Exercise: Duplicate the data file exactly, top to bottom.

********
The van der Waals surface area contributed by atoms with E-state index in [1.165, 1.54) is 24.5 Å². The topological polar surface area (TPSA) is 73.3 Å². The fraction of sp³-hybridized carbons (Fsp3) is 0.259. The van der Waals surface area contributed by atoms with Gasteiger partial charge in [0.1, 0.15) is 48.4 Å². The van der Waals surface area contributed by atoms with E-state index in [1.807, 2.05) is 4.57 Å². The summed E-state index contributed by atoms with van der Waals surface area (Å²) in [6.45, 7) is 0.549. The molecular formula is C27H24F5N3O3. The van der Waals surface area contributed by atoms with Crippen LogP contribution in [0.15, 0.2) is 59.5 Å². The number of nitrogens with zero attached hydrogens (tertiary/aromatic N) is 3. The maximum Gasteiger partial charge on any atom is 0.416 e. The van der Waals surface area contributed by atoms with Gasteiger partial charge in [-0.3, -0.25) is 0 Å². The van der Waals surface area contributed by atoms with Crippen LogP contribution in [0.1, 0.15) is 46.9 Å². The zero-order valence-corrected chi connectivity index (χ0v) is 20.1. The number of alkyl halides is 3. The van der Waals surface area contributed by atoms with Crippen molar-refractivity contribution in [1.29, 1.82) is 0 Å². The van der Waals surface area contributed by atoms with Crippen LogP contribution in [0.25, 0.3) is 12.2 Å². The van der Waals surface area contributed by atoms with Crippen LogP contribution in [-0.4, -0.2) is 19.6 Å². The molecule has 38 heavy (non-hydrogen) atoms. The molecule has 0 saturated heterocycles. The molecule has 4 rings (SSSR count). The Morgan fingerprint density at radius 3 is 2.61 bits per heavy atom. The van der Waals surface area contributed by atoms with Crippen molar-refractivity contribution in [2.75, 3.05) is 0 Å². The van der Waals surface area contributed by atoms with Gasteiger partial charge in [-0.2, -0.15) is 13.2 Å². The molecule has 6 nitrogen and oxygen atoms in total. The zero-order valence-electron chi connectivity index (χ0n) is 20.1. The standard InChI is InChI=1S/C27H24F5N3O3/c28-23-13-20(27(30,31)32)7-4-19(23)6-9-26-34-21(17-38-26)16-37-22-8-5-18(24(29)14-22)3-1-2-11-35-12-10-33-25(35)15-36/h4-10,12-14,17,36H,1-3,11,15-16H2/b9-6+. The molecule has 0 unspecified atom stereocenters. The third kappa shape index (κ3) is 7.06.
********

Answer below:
The van der Waals surface area contributed by atoms with E-state index in [1.165, 1.54) is 24.5 Å². The topological polar surface area (TPSA) is 73.3 Å². The fraction of sp³-hybridized carbons (Fsp3) is 0.259. The van der Waals surface area contributed by atoms with Gasteiger partial charge in [0.1, 0.15) is 48.4 Å². The van der Waals surface area contributed by atoms with E-state index in [1.807, 2.05) is 4.57 Å². The summed E-state index contributed by atoms with van der Waals surface area (Å²) in [6.45, 7) is 0.549. The molecular formula is C27H24F5N3O3. The van der Waals surface area contributed by atoms with Crippen LogP contribution in [0.15, 0.2) is 59.5 Å². The number of nitrogens with zero attached hydrogens (tertiary/aromatic N) is 3. The maximum Gasteiger partial charge on any atom is 0.416 e. The van der Waals surface area contributed by atoms with Gasteiger partial charge in [-0.3, -0.25) is 0 Å². The van der Waals surface area contributed by atoms with Crippen LogP contribution in [0.1, 0.15) is 46.9 Å². The zero-order valence-corrected chi connectivity index (χ0v) is 20.1. The number of alkyl halides is 3. The van der Waals surface area contributed by atoms with Crippen molar-refractivity contribution in [1.29, 1.82) is 0 Å². The van der Waals surface area contributed by atoms with Crippen LogP contribution in [0.25, 0.3) is 12.2 Å². The van der Waals surface area contributed by atoms with Crippen LogP contribution in [-0.4, -0.2) is 19.6 Å². The molecule has 38 heavy (non-hydrogen) atoms. The molecule has 0 saturated heterocycles. The molecule has 4 rings (SSSR count). The Morgan fingerprint density at radius 3 is 2.61 bits per heavy atom. The van der Waals surface area contributed by atoms with Crippen molar-refractivity contribution in [2.75, 3.05) is 0 Å². The van der Waals surface area contributed by atoms with Gasteiger partial charge in [-0.2, -0.15) is 13.2 Å². The molecule has 6 nitrogen and oxygen atoms in total. The zero-order valence-electron chi connectivity index (χ0n) is 20.1. The standard InChI is InChI=1S/C27H24F5N3O3/c28-23-13-20(27(30,31)32)7-4-19(23)6-9-26-34-21(17-38-26)16-37-22-8-5-18(24(29)14-22)3-1-2-11-35-12-10-33-25(35)15-36/h4-10,12-14,17,36H,1-3,11,15-16H2/b9-6+. The molecule has 0 unspecified atom stereocenters. The third kappa shape index (κ3) is 7.06.